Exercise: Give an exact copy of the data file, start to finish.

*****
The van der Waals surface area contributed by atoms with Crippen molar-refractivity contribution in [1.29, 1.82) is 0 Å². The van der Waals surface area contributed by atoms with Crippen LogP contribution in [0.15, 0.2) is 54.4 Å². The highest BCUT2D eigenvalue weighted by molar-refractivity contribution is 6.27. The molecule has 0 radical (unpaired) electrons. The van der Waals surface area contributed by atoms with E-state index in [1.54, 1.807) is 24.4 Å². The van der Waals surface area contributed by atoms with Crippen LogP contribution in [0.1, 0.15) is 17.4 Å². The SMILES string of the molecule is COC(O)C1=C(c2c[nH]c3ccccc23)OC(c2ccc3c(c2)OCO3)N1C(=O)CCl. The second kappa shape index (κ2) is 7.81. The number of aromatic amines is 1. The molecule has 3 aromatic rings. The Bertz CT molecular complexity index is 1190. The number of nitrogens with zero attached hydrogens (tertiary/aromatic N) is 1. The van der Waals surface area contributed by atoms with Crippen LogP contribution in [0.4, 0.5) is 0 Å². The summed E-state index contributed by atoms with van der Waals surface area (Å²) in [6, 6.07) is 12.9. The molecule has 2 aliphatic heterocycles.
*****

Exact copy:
The van der Waals surface area contributed by atoms with Crippen molar-refractivity contribution in [1.29, 1.82) is 0 Å². The van der Waals surface area contributed by atoms with Crippen LogP contribution in [0.15, 0.2) is 54.4 Å². The highest BCUT2D eigenvalue weighted by molar-refractivity contribution is 6.27. The molecule has 0 radical (unpaired) electrons. The van der Waals surface area contributed by atoms with E-state index in [1.54, 1.807) is 24.4 Å². The van der Waals surface area contributed by atoms with Crippen LogP contribution in [0.1, 0.15) is 17.4 Å². The SMILES string of the molecule is COC(O)C1=C(c2c[nH]c3ccccc23)OC(c2ccc3c(c2)OCO3)N1C(=O)CCl. The second kappa shape index (κ2) is 7.81. The number of aromatic amines is 1. The molecule has 3 aromatic rings. The Bertz CT molecular complexity index is 1190. The number of nitrogens with zero attached hydrogens (tertiary/aromatic N) is 1. The van der Waals surface area contributed by atoms with Crippen LogP contribution in [0.4, 0.5) is 0 Å². The summed E-state index contributed by atoms with van der Waals surface area (Å²) in [6, 6.07) is 12.9. The molecule has 2 aliphatic heterocycles.